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Planters of traditional crop thanaka hope to see turnaround

Despite the popularity of local and foreign-made thanaka-based cosmetics products, growers of the crop are troubled by low prices, say growers and producers.

Thanaka is a yellowish-white cosmetic paste made from ground bark that is widely popular in Myanmar and can be commonly seen on the faces of women and also some men in the country.

Local regulations stipulate that thanaka-based cosmetic products must contain at least 20 percent of the bark paste, however, enforcement of the rules by the relevant authorities in the country is weak say growers and producers.

“Both local and foreign producers of thanaka cosmetics don’t use raw thanaka as much as they should so farmers lose revenue. As a result they switch to growing other crops such as sterculia gum, drumstick tree and mango,” said Myanmar Thanaka Planters, Producers and Exporters Association Chair U Kyaw Moe.

According to the associations estimates, some 20,000 hectares out of a total 121,000 hectares of land dedicated to growing thanaka has been replaced with other crops.

Thanaka, perennial plant, needs to be at least five to seven years old before the bark can be harvested so farmers have switched to sterculia gum which can make money in about two years, said U Kyaw Soe Win, a thanaka planter from Ayadaw township, Sagaing Region.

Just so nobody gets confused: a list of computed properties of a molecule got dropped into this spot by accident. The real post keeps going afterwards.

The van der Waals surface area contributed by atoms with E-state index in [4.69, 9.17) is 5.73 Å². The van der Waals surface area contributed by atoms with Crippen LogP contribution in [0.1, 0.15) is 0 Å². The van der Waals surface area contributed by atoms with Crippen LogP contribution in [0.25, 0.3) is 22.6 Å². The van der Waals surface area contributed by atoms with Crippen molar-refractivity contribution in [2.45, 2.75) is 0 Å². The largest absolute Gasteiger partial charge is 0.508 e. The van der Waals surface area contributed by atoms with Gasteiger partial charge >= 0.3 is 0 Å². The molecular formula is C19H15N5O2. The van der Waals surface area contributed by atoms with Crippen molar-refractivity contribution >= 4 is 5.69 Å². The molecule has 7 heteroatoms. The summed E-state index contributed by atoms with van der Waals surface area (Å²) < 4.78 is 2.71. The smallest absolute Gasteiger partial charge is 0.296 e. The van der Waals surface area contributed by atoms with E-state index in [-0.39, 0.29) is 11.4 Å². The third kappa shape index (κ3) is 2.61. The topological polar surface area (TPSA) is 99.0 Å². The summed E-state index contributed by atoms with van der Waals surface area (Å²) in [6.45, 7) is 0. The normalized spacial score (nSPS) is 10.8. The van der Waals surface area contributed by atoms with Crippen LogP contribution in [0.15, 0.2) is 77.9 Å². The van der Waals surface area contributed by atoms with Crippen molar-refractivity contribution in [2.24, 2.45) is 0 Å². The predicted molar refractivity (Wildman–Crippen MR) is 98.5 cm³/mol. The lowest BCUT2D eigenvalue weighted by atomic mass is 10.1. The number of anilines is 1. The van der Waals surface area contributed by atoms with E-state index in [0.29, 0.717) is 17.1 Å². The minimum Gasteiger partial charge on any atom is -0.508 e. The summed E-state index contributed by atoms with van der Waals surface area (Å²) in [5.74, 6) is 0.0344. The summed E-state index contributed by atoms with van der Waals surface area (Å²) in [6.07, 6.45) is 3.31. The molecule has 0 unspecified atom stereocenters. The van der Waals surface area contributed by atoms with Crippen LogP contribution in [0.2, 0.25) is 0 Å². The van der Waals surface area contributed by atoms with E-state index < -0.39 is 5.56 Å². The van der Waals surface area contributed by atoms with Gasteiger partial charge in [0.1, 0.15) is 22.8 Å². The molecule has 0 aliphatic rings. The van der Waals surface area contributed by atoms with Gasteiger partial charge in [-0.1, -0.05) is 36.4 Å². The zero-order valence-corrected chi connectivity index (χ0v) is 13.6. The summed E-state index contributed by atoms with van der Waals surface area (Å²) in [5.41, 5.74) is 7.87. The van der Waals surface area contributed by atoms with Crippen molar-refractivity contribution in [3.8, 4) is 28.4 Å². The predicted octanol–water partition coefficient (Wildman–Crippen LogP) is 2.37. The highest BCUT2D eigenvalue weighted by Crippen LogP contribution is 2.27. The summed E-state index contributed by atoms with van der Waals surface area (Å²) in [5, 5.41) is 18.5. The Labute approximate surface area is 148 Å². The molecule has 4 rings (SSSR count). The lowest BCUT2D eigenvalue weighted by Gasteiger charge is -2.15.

Depending on the quality, the price of a thanaka tree ranges from K20,000 to K30,000 but a Thanaka plant over five years old is only worth below K10,000.

“Although jute is also being grown instead of thanaka plants these days, the remaining thanaka plants are not sold out yet and unlike in the past, people from rural areas are not buying anymore, causing prices to drop. If you planted a thanaka field in the past and sold it after five years, you could get around K5 million, but it has dropped to K3 million now,” said U Khin Maung Soe, another thanaka plant grower in Ayadaw township.

Thanaka plants are mainly found in tropical zones in Myanmar and is commonly grown in Pakokku, Myaing, and Yesagyo in Magwe Region, and Palae, Monywa, Ayadaw and Kanbalu in Sagaing Region.

The local thanaka market used to be largely dependent on religious ceremonies and holidays in the country and the product was sold in many parts of the country.

The by Myanmar Thanaka Planters and Producers Association held the Myanmar Thanaka Conference in Monywa, last November as part of efforts to boost markets for the crop, said U Kyaw Moe.

Part of those efforts include the Ministry of Culture and Religious Affairs submitting thanaka to be registered with UNESCO as part of Myanmar’s intangible cultural heritage. – Translated

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Source : Myanmar Times

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